Thursday, April 24, 2008

Rodolfo asked...

what tools I carried with me on the road.

By the time I found myself living on the road I had a couple of things to consider:
What was important and what wasn't.
Weight restrictions. Both the airline limits and my own.

My world shrunk to one checked bag, one carry on bag and a 19 inch Craftsman toolbox.

I had a tremendous advantage though. All of the sites I went to, with the exception of Kenya, were established field sites with at least one mechanic stationed there. That meant I had access to his tools and the company tools there.

I had my roll away laid out with the tools I used most often in the top drawer. The other drawers had say, the rest of my sockets and ratchets etc in one, wrenches in another, and so on.

Since I had already set it up that way I had a head start.

That would have included-
Ratchet Screwdriver with lots of apexes.
Dikes, 6"
Needle Nose Pliers, 6"
Safety Wire Pliers (The smaller of the two I had.)
12 Point 1/4" Drive Sockets (You can always use a 12 point on a 6 point fastener but not vice versa)
1/4" Drive Ratchet
Ignition Wrenches
Crescent Wrench, 6"
3/8" X 7/16" Ratchet Wrench
1/2" X 9/16" Ratchet Wrench

Honestly, I don't remember exactly what all was in the top drawer at that time.

I laid it all out on a bench next to my little tool box. Then, I took heavy duty 1/2" thick foam and "Shadowed" all of those things in. (Shadowing is where you cut out the shape of the tool from the foam. When you or anyone else look into your box it is obvious if anything is missing. It SUCKS to set it up but it is really nice once it's done.)

Once I had the top drawer stuff done I looked at the space I had and, "Hm, well, I use this a lot too. Oh, I don't use this often but it has saved my butt a time or two. And I'd hate to be with out this."

I think that box weighed 65 LBs.

As to brands, I do like Snap-On. I hate to use their slogan but there is a difference. I prefer them when it comes to tools with moving parts or something I'm going to have to put a ton of torque into.

Craftsman, Cornwell, MATCO, MAC or Snap-On... Get your price list. Hit the pawn shops.

One suggestion, unless you're just loaded, is buy less expensive stuff if you need it to start out and build up from there.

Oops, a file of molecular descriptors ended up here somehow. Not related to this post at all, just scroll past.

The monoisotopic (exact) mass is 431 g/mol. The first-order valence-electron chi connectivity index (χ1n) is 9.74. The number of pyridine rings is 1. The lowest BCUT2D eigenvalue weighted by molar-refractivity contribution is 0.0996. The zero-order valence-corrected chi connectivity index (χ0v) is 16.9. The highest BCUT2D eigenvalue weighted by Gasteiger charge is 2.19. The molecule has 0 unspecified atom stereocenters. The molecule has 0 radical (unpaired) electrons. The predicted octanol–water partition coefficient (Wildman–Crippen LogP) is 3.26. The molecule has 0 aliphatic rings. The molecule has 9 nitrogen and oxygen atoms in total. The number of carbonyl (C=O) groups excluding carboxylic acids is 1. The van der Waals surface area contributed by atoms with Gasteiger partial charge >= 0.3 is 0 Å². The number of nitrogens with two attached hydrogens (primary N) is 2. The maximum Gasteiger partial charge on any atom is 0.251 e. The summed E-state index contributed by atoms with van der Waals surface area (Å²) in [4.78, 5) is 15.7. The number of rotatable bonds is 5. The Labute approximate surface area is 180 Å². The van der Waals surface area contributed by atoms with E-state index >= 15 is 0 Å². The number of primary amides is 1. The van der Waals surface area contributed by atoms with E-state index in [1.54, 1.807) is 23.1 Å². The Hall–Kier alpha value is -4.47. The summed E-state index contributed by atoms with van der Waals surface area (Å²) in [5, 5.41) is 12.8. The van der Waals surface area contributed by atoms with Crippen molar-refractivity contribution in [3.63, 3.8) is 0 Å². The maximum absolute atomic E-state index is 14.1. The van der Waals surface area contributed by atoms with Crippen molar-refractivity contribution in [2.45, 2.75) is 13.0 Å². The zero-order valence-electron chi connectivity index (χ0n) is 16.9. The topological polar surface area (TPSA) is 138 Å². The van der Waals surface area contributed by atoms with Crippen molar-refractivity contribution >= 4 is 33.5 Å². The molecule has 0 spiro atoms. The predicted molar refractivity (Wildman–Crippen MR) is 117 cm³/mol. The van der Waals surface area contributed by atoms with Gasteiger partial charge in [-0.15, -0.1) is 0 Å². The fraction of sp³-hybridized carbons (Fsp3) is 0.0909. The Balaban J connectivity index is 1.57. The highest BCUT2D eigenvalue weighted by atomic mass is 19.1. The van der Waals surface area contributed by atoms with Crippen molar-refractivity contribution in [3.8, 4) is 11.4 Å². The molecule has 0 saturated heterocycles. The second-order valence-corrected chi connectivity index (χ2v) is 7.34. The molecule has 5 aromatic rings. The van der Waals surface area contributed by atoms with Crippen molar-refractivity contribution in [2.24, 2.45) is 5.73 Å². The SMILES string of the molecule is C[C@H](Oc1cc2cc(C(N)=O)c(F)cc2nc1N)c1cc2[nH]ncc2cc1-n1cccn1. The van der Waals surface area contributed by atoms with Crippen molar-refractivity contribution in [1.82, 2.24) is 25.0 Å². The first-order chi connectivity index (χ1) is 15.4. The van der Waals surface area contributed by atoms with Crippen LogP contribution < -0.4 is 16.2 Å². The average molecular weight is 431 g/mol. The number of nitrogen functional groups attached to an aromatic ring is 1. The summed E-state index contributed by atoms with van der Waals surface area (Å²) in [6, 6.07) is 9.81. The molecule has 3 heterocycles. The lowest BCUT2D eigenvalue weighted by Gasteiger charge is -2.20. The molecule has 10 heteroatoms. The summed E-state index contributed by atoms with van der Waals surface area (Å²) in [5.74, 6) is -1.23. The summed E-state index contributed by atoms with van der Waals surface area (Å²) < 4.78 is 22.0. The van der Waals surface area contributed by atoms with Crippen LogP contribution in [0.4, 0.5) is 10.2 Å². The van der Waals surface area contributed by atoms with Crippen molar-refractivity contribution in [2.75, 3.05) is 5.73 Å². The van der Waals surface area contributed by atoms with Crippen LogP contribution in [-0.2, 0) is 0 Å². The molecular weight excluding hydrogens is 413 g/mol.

That does two things for you. First, it gets you on the job. Second, once you've upgraded you have a tool to cut down or grind or modify for a particular task. You will be 'making' tools all through your career.

Another good rule of thumb that actually came up today at work, "If you need to borrow it twice you need to buy it once."

I hope this helps. It might be a little vague for you and too specific for everybody else.

One Travel Tip. It seems obvious to me and others. I'm sure it's on plenty of travel websites.

Pack a change of clothes and your shaving kit in the carry on.

When we got transferred to Sicily I tried to tell my wife that. She gave me that, "I know what I'm doing look."

She packed her way and I packed mine.

My luggage got to there with me and hers didn't.

Did I say, "I told you so?"

Are you nuts?!


Anonymous said...

THANK YOU. I got about a month left in A&P school and super STOKED to start working in the field. I wasn't suprised to have caught the aviation bug in general but I was shocked to get addicted to tools. Snap on tools are so tempting. Luckily I found a guy retiring on craigslist and he gave me some sweet deals. The half price discount as a votech student helps a lot too. Kudos to your blog. Other than maintenance forums and pilot blogs you're the first A&P I found online whose blog is "current."

Anonymous said...

David-What where the goals you set for yourself after school? Did you accomplish what you want out of aviation? Any missed job opportunities? What would you do different? Would you even do anything different? Did you blaze your own path? Sorry to pick your brain so much.

Bob Barbanes said...

Great stuff, David. It took me YEARS to learn something though: Use the smallest tool possible for the job. Lord, it makes working on things so much easier! I always thought I had to use my 3/8" drive stuff on everything. It wears you out - too heavy! Generally, even a 1/4" drive ratchet can muster up the necessary torque for most of the small fasteners on aircraft.

For Christmas one year, a friend gave me one of those Craftsman 99-piece "suitcase" type took kits. At first I thought it was just a dumb gimmick, preferring my disorganized 99-pound toolbox crammed with a bunch of crap I didn't need. I quickly came to realize that the Craftsman set had just about everything I needed (only added a few open ends and some pliers - there even was room!) and it was easy to see when a tool was missing because everything had its place. Now I use the "gimmicky" suitcase thingee more than my beloved box-o-tools when I go on the road (which means "into the junkyard").

Oh man, and I had to laugh about one thing. You're absolutely right - shaving kit and change of clothese in the carry-on. You only need to learn that lesson ONE time, as your wife obviously did. It would have been hard for me to resist the "I told you so" line.

David said...

They only lost my luggage one time in all of my travels.

And, that was my own fault.

In my rush to get home from Korea I kept changing flights around. I wound up out running my bags.

Rodolfo, I'm working on your answer.